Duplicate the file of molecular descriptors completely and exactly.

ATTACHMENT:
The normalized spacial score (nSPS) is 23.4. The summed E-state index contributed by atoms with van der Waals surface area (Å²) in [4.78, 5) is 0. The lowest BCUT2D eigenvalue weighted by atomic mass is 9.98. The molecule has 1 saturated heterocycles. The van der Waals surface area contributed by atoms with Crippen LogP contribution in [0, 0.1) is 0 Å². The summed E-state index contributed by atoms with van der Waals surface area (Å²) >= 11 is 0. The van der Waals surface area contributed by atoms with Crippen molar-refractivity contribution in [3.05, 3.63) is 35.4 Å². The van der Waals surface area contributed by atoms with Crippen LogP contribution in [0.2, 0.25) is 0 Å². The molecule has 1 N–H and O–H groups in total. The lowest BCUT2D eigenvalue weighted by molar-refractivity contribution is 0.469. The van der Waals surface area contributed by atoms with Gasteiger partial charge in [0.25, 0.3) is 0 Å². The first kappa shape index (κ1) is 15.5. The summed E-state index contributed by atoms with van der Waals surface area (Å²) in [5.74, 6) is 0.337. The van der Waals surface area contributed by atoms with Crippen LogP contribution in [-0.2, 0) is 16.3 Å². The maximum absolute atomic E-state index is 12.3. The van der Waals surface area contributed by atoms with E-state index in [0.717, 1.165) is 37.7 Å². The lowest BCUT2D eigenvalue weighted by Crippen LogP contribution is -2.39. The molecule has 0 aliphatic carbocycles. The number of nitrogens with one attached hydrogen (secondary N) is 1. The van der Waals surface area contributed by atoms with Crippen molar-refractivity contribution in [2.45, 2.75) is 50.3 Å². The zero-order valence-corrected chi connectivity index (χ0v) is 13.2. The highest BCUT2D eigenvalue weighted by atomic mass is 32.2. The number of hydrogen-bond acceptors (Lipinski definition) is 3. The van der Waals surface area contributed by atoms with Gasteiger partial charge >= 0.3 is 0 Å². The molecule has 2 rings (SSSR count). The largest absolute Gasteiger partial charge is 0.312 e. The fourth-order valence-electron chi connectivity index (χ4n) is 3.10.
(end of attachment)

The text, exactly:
The normalized spacial score (nSPS) is 23.4. The summed E-state index contributed by atoms with van der Waals surface area (Å²) in [4.78, 5) is 0. The lowest BCUT2D eigenvalue weighted by atomic mass is 9.98. The molecule has 1 saturated heterocycles. The van der Waals surface area contributed by atoms with Crippen LogP contribution in [0, 0.1) is 0 Å². The summed E-state index contributed by atoms with van der Waals surface area (Å²) >= 11 is 0. The van der Waals surface area contributed by atoms with Crippen molar-refractivity contribution in [3.05, 3.63) is 35.4 Å². The van der Waals surface area contributed by atoms with Crippen LogP contribution in [0.2, 0.25) is 0 Å². The molecule has 1 N–H and O–H groups in total. The lowest BCUT2D eigenvalue weighted by molar-refractivity contribution is 0.469. The van der Waals surface area contributed by atoms with Gasteiger partial charge in [0.25, 0.3) is 0 Å². The first kappa shape index (κ1) is 15.5. The summed E-state index contributed by atoms with van der Waals surface area (Å²) in [5.74, 6) is 0.337. The van der Waals surface area contributed by atoms with Crippen LogP contribution in [-0.2, 0) is 16.3 Å². The maximum absolute atomic E-state index is 12.3. The van der Waals surface area contributed by atoms with E-state index in [0.717, 1.165) is 37.7 Å². The lowest BCUT2D eigenvalue weighted by Crippen LogP contribution is -2.39. The molecule has 0 aliphatic carbocycles. The number of nitrogens with one attached hydrogen (secondary N) is 1. The van der Waals surface area contributed by atoms with Crippen molar-refractivity contribution in [2.45, 2.75) is 50.3 Å². The zero-order valence-corrected chi connectivity index (χ0v) is 13.2. The highest BCUT2D eigenvalue weighted by atomic mass is 32.2. The number of hydrogen-bond acceptors (Lipinski definition) is 3. The van der Waals surface area contributed by atoms with Gasteiger partial charge >= 0.3 is 0 Å². The molecule has 2 rings (SSSR count). The largest absolute Gasteiger partial charge is 0.312 e. The fourth-order valence-electron chi connectivity index (χ4n) is 3.10.